LUNGevity and four other lung cancer organizations are issuing regular joint statements on coronavirus to help people understand what is known about COVID-19, find reliable sources of information, and be aware of its potential impact on vulnerable populations, including those with lung cancer.
Happy New Year! We recognize that this year is starting on a somber note. We are still witnessing the unfolding holiday surge. As of January 7, we stand at 21.3 million COVID-19 cases in the US, with 361,312 deaths. Some health systems are on the brink of collapse. In LA, over 1,000 people died in less than a week and oxygen is being rationed.
As of our last update on December 14, the Pfizer/BioNTech vaccine had just been granted Emergency Use Authorization (EUA) by the FDA. On December 18, the FDA also granted an EUA to Moderna’s mRNA-based vaccine. As of January 6, approximately 5.3 million people in the US have received at least one vaccine dose, far short of the goal federal officials had set. The below figure shows the percentage of people who have been vaccinated in each state, with light green representing fewer and dark green representing more:
Now that the vaccines are here, many people wonder when they will be eligible to receive one or even if they should get one. By now, you are probably familiar with the concept of the “phased approach” for vaccine roll-out. Initially, there was an effort to vaccinate healthcare workers and other essential workers. Now, there is growing emphasis on vaccinating those over age 75 or with existing co-morbidities.
Prioritization of Patients with Cancer
As patient advocates, we have been actively involved in discussions to urge prioritization of patients with lung cancer for vaccination against COVID-19. During our hiatus from these updates, the COVID Lung Cancer Consortium, convened by Drs. Fred Hirsch, Paul Bunn and John Minna and representing a global assembly of leaders in thoracic oncology, virology, immunology, vaccines, advocacy, as well as the NCI and FDA, wrote a statement urging officials to prioritize ALL patients with cancer, but especially those with lung cancer for vaccination. All of the leading oncology professional societies have also issued similar statements, including ASCO, AACR, ESMO, and SITC.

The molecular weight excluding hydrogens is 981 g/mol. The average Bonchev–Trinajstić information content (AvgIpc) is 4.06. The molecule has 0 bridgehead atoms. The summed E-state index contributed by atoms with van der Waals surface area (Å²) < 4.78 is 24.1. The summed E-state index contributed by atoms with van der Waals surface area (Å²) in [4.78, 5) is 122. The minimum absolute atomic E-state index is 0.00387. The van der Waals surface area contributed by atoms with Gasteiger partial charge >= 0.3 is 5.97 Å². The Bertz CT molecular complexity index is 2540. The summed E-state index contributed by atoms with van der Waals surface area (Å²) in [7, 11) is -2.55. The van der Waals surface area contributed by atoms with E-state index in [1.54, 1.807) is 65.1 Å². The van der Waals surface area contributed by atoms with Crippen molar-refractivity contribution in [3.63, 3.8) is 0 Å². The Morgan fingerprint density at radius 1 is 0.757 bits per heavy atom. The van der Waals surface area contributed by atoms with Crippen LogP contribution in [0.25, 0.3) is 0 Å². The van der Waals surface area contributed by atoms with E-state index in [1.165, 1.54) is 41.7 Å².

As vaccines become more widely available, people are asking if one vaccine is better than another. Here we offer a quick comparison of the Pfizer-BioNTech and Moderna vaccines (note, we will not discuss the Oxford/AstraZeneca vaccine as it is not yet approved here in the US). As you can see from the table below, both vaccines are equally effective, and the choice of vaccine may be dependent on the state you live in or what your hospital offers.
New COVID-19 variants
There has been a lot of media attention on new variants of the virus that have been detected in the UK, South Africa and even here in the US. Multiple states are now reporting the presence of the variant first detected in the UK. What does all this mean?
The short answer is we don’t fully know. Different viruses with different “constellations” of mutations are arising independently in different locations around the globe. In the case of the UK variant, it appears to be more transmissible i.e. it can pass more easily from an infected person to a non-infected person. There are concerns that the South African variant may not be as susceptible to current vaccines. BUT, we are awaiting more information.
More studies are needed to confirm the impact of these variants on transmissibility (how easily virus spreads between people), infectivity (how easily it enters the body’s cells), disease severity, immune response and vaccine efficacy. It is still expected that current vaccines will offer some degree of protection against the new variants.
What are the immediate implications for our community?
- We should remain vigilant in practicing public health measures, including wearing masks, washing hands and watching our distance.
- If the variants are more easily transmitted, this could overburden our fragile healthcare system, which is under enormous strain from the holiday surge.
- We must increase our efforts around contact tracing and identifying pockets of these new variants.
- We must rapidly increase vaccination efforts nationwide.
January 15: IASLC webinar moderated by Dr. Christian Rolfo on “Managing Clinical and Translational Research During COVID”
January 19: GO2 Foundation for Lung Cancer “Lung Cancer Living Room” with Dr. Amy Moore and Dr. Fred Hirsch “New Year, New Era: Ushering in a New Generation of Vaccines”
Resources and websites
- IASLC’s Guide to COVID-19 and Lung Cancer
- The National Cancer Institute has a special website for COVID-19 and emergency preparedness. COVID-19: What People with Cancer Should Know
- We are following updates provided by the World Health Organization (WHO) and the US Centers for Disease Control and Prevention (CDC)
- Johns Hopkins COVID-19 Resource Center
- Interactive map of US COVID-19 cases by state
- The One-Two Punch: Cancer And COVID-19 (an important perspective for cancer patients)
- You can find information specific to your state or city or town on your health department’s website.
- American Medical Association resources for healthcare providers